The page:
Around the world, scientists are conducting studies at rapid speed with the hope of finding a coronavirus vaccine. Six companies are currently in the final stages of testing, of which three—Sinopharm, CanSino, and Sinovac Biotech—are in China.
No vaccine has yet to complete the all-important third phase trials, which establish efficacy and longer-term safety profiles by following thousands of participants. But that hasn’t stopped China National Biotec Group (CNBG), a subsidiary of Sinopharm, from telling state-owned companies that the vaccines are safe and ready for their employees to use.
A letter from a subsidiary of China TravelSky Holding Co, a state-owned travel company, to its employees in June claimed Sinopharm’s two coronavirus vaccines were safe and effective, and were available to employees of state-owned companies working at airports and in international travel, according to the Wall Street Journal. The letter did not acknowledge that the vaccines were still going through clinical trials. Similarly, a letter sent to employees at state-owned oil giant, PetroChina, offered the chance to be among the first to take a coronavirus vaccine and did not mention possible risks, according to the New York Times.
These state employees are not taking vaccines as part of clinical trials, but have been offered coronavirus vaccines on an “emergency use” basis, according to the Times. Though these volunteers aren’t part of a formal study, the data could provide further information about whether the vaccine is safe to use.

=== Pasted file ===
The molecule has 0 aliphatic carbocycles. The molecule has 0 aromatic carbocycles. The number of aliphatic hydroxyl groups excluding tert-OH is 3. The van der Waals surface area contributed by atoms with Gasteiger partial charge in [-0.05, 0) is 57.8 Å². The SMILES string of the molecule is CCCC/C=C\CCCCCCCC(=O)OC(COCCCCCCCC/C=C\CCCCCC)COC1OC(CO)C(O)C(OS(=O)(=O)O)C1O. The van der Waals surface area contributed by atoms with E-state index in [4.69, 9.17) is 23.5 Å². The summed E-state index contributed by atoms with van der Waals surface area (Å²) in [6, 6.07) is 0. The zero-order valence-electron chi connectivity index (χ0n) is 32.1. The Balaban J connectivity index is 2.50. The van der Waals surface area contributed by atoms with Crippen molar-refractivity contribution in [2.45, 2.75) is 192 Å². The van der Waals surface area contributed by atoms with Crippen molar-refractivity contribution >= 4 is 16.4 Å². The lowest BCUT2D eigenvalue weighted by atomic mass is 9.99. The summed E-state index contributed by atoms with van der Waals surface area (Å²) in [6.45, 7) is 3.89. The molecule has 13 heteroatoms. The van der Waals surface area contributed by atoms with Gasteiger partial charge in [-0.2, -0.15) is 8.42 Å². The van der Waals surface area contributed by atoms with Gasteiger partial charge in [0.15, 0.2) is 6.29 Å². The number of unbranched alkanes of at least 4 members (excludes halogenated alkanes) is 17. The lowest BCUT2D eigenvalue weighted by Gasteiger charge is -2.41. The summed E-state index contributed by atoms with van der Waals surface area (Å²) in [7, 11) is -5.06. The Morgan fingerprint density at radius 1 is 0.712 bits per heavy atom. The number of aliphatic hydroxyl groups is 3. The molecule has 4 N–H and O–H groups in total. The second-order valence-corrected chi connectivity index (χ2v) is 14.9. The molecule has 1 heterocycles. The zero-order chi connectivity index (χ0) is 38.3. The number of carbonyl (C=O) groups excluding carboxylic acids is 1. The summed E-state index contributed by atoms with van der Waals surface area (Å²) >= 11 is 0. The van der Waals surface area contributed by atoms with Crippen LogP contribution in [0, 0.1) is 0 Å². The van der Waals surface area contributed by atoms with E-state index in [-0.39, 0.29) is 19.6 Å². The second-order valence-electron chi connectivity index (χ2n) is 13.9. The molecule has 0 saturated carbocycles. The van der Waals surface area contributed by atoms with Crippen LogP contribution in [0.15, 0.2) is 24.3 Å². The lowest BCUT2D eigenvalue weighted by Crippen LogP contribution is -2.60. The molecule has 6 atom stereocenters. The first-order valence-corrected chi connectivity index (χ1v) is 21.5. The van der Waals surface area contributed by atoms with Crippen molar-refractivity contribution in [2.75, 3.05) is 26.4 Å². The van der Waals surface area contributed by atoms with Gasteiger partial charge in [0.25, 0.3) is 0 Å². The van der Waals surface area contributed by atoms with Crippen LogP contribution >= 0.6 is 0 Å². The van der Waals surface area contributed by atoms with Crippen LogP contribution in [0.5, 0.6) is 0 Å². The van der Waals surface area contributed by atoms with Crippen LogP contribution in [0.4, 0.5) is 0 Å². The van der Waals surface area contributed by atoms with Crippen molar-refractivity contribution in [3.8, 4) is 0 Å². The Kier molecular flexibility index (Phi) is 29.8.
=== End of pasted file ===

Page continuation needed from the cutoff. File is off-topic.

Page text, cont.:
But no vaccine should be presented as definitively safe and effective while testing is ongoing, warn scientists. “It seems odd that a vaccine would be characterized as “safe” prior to the completion of phase three trials in tens of thousands of recipients,” says Paul Offit, director of the Vaccine Education Center at the Children’s Hospital of Philadelphia. The purpose of large, well-designed clinical trials is to test vaccines’ safety and effectiveness.
“They require hundreds if not thousands of participants over a long period of time because we need to detect potential adverse events that may not manifest immediately after administration,” says Alex John London, director of the Center for Ethics and Policy at Carnegie Mellon University. Telling people that a vaccine works before this has been proven has serious consequences. “Even if the vaccine itself is benign, if people think they are protected when they are not, they can expose themselves to risks they would otherwise avoid and increase their chances of falling ill,” says London.
This isn’t the first time China’s coronavirus vaccine studies have skipped usual protocol. Two weeks ago, SinoPharm said company executives helped “pre-test” the vaccine before it was approved for the first human trials. The company posted a photo online, and said those who volunteered were “giving a helping hand in forging the sword of victory.”
CNBG did not respond to questions about whether it informed employees of the vaccines’ testing status.
China has previously faced consequences for weak standards in producing vaccines. In 2018, a major drug manufacturer Changsheng Biotechnology was found to have falsified inspection records for rabies vaccines and produced children’s vaccines against whooping cough, diphtheria, and tetanus that failed to provide proper protection.
So far, the studies published by Chinese companies show strong results for the coronavirus vaccines under development. But until trials are complete, their worth remains unproven.